Conan the Destroyer by Robert E. Howard
Published by Gollancz, October 2011
ISBN: 978 0 575 11500 2
Review by Mark Yon
Following the release of the Conan the Barbarian film tie-in ‘taster’, we now have Gollancz’s latest release. The first of three volumes (with Volume Two, Conan the Berserker, and Volume Three, Conan the Indomitable, to follow) this is Howard’s twenty-five tales in chronological order. So we start here with The Tower of the Elephant, and finish in this first volume, fourteen tales later, with The Devil in Iron. The book also begins (again!) with Howard’s background essay, The Hyborean Age.
My comments of the importance of Conan to the genre have been mentioned before, and do not need repeating here in detail. Suffice it to say that, for all their limitations, in my opinion you need to at least try reading Howard’s stories.
Do we need another collection? Again, the production of small bites of the canon may entice those intimidated by the two-volume Fantasy Masterworks series or the (lovely) del Rey or Gollancz Black Library editions. However, as five of the stories in this new collection are also in Conan the Barbarian, some readers may be annoyed at the overlap. Whereas Conan the Barbarian is a taster, the three-volume set is perhaps more for those who have tried some and want the fuller picture.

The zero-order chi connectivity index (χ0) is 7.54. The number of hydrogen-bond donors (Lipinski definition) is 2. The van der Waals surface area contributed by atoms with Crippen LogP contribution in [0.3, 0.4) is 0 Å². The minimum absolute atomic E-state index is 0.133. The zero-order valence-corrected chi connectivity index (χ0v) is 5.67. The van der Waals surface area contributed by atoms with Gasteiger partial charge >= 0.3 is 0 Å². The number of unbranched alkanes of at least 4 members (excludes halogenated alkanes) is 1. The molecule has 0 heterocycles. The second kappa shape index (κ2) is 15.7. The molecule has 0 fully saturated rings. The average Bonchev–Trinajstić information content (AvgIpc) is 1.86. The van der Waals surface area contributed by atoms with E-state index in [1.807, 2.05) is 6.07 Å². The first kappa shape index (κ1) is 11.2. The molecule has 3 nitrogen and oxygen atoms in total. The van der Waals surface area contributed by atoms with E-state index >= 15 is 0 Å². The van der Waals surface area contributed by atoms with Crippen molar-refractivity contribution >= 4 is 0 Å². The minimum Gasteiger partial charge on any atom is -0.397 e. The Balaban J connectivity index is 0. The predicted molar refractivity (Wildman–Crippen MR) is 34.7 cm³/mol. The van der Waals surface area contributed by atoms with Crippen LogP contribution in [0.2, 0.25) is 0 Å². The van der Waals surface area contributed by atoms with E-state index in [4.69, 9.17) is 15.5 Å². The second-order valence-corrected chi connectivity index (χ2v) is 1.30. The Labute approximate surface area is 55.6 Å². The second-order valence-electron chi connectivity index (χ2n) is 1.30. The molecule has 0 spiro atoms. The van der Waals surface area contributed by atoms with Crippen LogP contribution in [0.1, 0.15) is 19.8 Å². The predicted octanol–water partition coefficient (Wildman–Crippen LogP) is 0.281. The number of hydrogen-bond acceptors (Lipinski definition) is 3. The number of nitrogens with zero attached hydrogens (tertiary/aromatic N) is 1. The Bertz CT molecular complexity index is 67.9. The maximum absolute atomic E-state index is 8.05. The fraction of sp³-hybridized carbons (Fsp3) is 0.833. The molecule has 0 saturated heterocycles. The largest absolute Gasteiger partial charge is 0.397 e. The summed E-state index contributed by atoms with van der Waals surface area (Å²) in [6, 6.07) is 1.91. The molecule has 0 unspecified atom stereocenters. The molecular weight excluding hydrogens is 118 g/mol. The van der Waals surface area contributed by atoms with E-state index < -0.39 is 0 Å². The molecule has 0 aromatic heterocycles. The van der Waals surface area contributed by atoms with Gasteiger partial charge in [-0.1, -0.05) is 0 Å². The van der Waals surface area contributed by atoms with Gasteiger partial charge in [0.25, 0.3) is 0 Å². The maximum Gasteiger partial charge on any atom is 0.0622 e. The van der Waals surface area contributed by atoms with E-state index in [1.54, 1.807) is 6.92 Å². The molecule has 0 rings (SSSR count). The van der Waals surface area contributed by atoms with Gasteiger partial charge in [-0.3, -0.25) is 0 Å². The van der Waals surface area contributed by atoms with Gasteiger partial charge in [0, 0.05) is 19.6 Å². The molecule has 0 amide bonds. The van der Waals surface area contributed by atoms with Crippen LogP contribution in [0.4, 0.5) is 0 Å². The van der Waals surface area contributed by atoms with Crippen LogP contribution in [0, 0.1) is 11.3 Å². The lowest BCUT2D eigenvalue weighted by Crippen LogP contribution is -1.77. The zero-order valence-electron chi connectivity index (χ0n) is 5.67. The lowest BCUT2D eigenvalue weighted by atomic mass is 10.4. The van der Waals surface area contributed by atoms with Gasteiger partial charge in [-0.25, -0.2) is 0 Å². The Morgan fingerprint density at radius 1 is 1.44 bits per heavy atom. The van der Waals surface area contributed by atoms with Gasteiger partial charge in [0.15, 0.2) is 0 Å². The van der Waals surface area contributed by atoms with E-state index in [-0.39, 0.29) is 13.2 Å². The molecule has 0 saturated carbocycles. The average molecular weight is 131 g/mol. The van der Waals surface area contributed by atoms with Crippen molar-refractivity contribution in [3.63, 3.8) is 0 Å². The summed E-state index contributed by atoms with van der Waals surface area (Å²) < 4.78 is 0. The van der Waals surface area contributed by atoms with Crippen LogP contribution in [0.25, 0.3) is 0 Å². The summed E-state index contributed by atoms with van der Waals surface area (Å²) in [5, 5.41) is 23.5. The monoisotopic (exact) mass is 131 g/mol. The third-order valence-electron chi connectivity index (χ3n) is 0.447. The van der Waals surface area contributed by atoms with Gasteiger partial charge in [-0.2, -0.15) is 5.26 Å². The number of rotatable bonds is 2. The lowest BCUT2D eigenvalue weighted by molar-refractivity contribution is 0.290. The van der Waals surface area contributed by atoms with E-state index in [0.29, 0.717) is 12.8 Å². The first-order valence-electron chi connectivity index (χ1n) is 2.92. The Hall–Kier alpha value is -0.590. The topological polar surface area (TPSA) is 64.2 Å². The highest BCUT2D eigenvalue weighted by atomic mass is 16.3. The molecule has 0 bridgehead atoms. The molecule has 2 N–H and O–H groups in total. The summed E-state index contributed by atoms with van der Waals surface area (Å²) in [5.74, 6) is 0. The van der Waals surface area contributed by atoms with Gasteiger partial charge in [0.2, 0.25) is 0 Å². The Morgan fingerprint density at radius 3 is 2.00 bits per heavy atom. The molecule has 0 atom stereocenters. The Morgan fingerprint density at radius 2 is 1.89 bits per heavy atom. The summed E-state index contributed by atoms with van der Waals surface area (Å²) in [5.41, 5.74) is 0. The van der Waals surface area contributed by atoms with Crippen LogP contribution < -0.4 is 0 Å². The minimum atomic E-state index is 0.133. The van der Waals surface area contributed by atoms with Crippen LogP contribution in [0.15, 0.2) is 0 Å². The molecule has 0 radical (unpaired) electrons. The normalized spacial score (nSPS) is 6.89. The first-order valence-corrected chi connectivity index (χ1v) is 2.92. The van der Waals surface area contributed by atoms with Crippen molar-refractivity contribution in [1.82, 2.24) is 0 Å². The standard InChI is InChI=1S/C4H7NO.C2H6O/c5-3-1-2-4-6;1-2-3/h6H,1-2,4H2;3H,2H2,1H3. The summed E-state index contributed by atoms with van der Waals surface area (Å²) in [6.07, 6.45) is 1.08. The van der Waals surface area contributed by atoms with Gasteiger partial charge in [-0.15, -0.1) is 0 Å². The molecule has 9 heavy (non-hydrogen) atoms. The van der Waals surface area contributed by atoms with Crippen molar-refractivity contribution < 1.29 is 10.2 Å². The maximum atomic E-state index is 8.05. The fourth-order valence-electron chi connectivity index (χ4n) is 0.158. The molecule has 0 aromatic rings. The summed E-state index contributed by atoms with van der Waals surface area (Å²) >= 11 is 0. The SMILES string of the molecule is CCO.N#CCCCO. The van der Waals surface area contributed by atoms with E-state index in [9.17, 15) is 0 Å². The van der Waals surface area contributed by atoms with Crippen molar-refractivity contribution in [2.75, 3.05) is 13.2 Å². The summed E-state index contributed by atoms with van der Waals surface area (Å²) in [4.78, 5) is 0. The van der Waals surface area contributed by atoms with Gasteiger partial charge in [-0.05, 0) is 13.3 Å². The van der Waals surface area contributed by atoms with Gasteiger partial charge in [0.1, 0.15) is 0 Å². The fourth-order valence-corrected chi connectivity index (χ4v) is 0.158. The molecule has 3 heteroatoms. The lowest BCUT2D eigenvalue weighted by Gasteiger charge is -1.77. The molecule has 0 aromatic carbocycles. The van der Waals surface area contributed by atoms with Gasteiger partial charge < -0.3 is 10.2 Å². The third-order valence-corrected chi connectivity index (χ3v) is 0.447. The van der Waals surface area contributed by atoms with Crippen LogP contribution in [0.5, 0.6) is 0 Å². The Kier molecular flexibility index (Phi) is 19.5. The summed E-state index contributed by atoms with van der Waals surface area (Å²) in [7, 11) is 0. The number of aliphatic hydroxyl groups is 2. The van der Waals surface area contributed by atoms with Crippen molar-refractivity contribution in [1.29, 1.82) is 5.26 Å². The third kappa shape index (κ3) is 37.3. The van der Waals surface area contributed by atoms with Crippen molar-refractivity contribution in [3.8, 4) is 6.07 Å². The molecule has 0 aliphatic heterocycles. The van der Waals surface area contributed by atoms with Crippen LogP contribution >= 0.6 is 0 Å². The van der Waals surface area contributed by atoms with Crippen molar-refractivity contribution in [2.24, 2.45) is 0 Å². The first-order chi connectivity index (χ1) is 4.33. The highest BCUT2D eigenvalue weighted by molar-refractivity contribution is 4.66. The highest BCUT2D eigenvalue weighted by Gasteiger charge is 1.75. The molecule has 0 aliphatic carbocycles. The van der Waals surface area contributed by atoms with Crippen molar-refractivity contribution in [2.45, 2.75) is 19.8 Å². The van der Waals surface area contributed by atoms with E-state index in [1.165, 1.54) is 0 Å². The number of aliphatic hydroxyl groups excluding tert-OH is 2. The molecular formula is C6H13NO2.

The amount of material to choose from is pretty limited, for reasons discussed before. There are only twenty-five original Howard tales, though other writers added to the volume of material after Howard’s death in June 1936. Published in his lifetime are seventeen stories (titles in red are those in this Volume One):
1. The Phoenix on the Sword (Dec 1932)
2. The Scarlet Citadel (Jan 1933)
3. The Tower of the Elephant (Mar 1933)
4. Black Colossus (Jun 1933)
5. The Slithering Shadow (Sep 1933)
6. The Pool of the Black One (Oct 1933)
7. Rogues in the House (Jan 1934)
8. Shadows in the Moonlight (Apr 1934)
9. Queen of the Black Coast (May 1934)
10. The Devil in Iron (Aug 1934)
11. The People of the Black Circle (Sep/Oct/Nov 1934)
12. A Witch Shall be Born (Dec 1934)
13. Jewels of Gwahlur (Mar 1935)
14. Beyond the Black River (May/Jun 1935)
15. Shadows in Zamboula (Nov 1935)
16. The Hour of the Dragon (Dec 35/Jan/Feb/Mar/Apr 1936)